General Writing and Grammar Help/RE: ride - ride on

Advertisement


Question
Dear Ted:

In the examples below, is it possible to drop "on" without altering the meaning?

>When I visited India, I RODE ON the back on an elephant.

>The baby was RIDING ON his father's shoulders.

Again, many, many thanks for your kind help.

Paolo

Answer
Dear Paolo:

In the examples below, is it possible to drop "on" without altering the meaning?

>When I visited India, I RODE ON the back on an elephant.

>The baby was RIDING ON his father's shoulders.

*** NO, not really.  "I rode back" is incorrect.  "The baby was riding his father's shoulders."
That sentence is also incorrect.  You need ON for both of them.

For the first example, you could write "When I visited India, I RODE AN ELEPHANT."  You could get rid of the "on" by rephrasing the sentence.

Ted

General Writing and Grammar Help

All Answers


Answers by Expert:


Ask Experts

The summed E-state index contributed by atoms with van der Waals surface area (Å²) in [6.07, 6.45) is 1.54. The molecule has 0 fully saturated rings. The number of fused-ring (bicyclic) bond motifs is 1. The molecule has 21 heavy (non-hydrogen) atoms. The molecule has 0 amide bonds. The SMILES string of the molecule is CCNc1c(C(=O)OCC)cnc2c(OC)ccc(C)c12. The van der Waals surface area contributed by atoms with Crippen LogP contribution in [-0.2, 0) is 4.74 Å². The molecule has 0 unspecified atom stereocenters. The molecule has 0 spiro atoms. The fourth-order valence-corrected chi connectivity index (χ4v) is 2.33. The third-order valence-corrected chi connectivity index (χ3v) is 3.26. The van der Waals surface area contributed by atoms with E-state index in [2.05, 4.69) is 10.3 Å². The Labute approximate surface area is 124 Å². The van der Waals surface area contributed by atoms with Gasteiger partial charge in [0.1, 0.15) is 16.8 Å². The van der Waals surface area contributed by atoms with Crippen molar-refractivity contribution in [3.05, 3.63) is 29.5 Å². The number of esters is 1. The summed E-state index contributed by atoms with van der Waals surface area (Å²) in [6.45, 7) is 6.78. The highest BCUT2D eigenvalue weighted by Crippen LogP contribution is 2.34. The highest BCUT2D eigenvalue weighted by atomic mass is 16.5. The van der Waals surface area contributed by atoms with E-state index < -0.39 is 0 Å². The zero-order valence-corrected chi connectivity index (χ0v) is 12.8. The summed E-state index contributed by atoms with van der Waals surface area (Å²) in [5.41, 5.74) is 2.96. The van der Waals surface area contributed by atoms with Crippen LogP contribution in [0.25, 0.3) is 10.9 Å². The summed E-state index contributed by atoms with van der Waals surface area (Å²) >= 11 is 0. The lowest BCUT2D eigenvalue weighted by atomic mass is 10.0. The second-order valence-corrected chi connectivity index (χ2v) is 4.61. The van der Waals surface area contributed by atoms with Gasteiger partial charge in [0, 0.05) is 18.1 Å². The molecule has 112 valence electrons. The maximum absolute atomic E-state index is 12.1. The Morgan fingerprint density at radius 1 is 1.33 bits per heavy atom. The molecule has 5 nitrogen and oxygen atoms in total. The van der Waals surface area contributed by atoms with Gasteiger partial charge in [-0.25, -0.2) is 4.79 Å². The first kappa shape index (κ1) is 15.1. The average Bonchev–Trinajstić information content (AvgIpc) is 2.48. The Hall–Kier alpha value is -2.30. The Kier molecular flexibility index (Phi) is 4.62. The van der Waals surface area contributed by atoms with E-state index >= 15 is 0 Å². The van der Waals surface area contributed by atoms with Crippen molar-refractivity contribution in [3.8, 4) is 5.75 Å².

Volunteer


Ted Nesbitt

Expertise

I am the bibliographic instruction and reference librarian at a public college. Some members of the English department recommend me to their students. I offer assistance in grammar, punctuation, sentence structure, and paragraph development. My master`s thesis concerns William Faulkner`s tragic novels. I formerly taught advanced placement English at two schools in the Philadelphia area.

Experience

I have been one of the highest-ranked volunteers in this category for more than a decade.

Education/Credentials
B. A. and M. A in English; MSIS in Library & Information Sciences; graduate study in philosophy

©2016 About.com. All rights reserved.